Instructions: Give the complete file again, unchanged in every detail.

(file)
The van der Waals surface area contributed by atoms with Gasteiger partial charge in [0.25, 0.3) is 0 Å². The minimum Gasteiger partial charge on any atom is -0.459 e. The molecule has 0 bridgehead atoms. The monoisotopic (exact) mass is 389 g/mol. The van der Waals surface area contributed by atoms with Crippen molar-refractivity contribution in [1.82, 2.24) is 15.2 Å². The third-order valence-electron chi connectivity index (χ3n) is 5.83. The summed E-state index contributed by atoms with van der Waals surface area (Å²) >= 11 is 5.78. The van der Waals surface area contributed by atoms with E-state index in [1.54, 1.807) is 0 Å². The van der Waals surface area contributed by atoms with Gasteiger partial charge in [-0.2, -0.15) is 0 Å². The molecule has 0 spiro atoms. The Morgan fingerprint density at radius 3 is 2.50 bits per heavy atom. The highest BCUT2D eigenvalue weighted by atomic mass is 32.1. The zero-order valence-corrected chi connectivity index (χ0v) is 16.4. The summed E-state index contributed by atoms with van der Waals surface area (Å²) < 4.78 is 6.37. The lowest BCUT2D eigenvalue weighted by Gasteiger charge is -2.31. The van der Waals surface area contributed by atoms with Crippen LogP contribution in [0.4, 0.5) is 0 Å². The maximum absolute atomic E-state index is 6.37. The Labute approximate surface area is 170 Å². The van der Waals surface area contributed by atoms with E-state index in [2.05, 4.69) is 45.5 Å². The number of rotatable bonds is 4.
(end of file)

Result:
The van der Waals surface area contributed by atoms with Gasteiger partial charge in [0.25, 0.3) is 0 Å². The minimum Gasteiger partial charge on any atom is -0.459 e. The molecule has 0 bridgehead atoms. The monoisotopic (exact) mass is 389 g/mol. The van der Waals surface area contributed by atoms with Crippen molar-refractivity contribution in [1.82, 2.24) is 15.2 Å². The third-order valence-electron chi connectivity index (χ3n) is 5.83. The summed E-state index contributed by atoms with van der Waals surface area (Å²) >= 11 is 5.78. The van der Waals surface area contributed by atoms with E-state index in [1.54, 1.807) is 0 Å². The van der Waals surface area contributed by atoms with Gasteiger partial charge in [-0.2, -0.15) is 0 Å². The molecule has 0 spiro atoms. The Morgan fingerprint density at radius 3 is 2.50 bits per heavy atom. The highest BCUT2D eigenvalue weighted by atomic mass is 32.1. The zero-order valence-corrected chi connectivity index (χ0v) is 16.4. The summed E-state index contributed by atoms with van der Waals surface area (Å²) < 4.78 is 6.37. The lowest BCUT2D eigenvalue weighted by Gasteiger charge is -2.31. The van der Waals surface area contributed by atoms with Crippen LogP contribution in [0.4, 0.5) is 0 Å². The maximum absolute atomic E-state index is 6.37. The Labute approximate surface area is 170 Å². The van der Waals surface area contributed by atoms with E-state index in [2.05, 4.69) is 45.5 Å². The number of rotatable bonds is 4.